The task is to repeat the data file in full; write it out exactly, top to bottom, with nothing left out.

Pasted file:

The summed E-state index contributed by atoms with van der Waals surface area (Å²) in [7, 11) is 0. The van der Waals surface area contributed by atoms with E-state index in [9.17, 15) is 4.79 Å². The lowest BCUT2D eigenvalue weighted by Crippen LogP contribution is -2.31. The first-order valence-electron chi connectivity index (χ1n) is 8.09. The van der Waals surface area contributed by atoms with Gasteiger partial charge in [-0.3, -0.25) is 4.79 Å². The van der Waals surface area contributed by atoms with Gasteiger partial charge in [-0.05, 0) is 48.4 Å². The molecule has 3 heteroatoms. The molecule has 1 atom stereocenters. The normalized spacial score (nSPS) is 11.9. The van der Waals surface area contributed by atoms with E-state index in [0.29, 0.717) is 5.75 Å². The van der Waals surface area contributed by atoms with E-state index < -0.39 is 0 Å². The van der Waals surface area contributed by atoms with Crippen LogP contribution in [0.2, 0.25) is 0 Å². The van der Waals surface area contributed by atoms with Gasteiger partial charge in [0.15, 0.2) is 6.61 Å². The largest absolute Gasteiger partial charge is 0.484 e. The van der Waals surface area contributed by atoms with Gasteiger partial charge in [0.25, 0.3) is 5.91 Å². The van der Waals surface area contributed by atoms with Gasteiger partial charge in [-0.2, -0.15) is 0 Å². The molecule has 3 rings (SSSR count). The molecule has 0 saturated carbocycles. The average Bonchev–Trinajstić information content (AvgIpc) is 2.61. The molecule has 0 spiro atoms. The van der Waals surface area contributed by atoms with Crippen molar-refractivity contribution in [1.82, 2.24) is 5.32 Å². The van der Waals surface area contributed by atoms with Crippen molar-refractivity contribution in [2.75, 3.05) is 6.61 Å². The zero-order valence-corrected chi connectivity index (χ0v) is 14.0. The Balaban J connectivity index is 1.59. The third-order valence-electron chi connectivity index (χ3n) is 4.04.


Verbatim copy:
The summed E-state index contributed by atoms with van der Waals surface area (Å²) in [7, 11) is 0. The van der Waals surface area contributed by atoms with E-state index in [9.17, 15) is 4.79 Å². The lowest BCUT2D eigenvalue weighted by Crippen LogP contribution is -2.31. The first-order valence-electron chi connectivity index (χ1n) is 8.09. The van der Waals surface area contributed by atoms with Gasteiger partial charge in [-0.3, -0.25) is 4.79 Å². The van der Waals surface area contributed by atoms with Gasteiger partial charge in [-0.05, 0) is 48.4 Å². The molecule has 3 heteroatoms. The molecule has 1 atom stereocenters. The normalized spacial score (nSPS) is 11.9. The van der Waals surface area contributed by atoms with E-state index in [0.29, 0.717) is 5.75 Å². The van der Waals surface area contributed by atoms with E-state index < -0.39 is 0 Å². The van der Waals surface area contributed by atoms with Crippen LogP contribution in [0.2, 0.25) is 0 Å². The van der Waals surface area contributed by atoms with Gasteiger partial charge in [0.15, 0.2) is 6.61 Å². The largest absolute Gasteiger partial charge is 0.484 e. The van der Waals surface area contributed by atoms with Gasteiger partial charge in [0.25, 0.3) is 5.91 Å². The van der Waals surface area contributed by atoms with Gasteiger partial charge in [-0.2, -0.15) is 0 Å². The molecule has 3 rings (SSSR count). The molecule has 0 saturated carbocycles. The average Bonchev–Trinajstić information content (AvgIpc) is 2.61. The molecule has 0 spiro atoms. The van der Waals surface area contributed by atoms with Crippen molar-refractivity contribution in [1.82, 2.24) is 5.32 Å². The van der Waals surface area contributed by atoms with Crippen molar-refractivity contribution in [2.75, 3.05) is 6.61 Å². The zero-order valence-corrected chi connectivity index (χ0v) is 14.0. The Balaban J connectivity index is 1.59. The third-order valence-electron chi connectivity index (χ3n) is 4.04.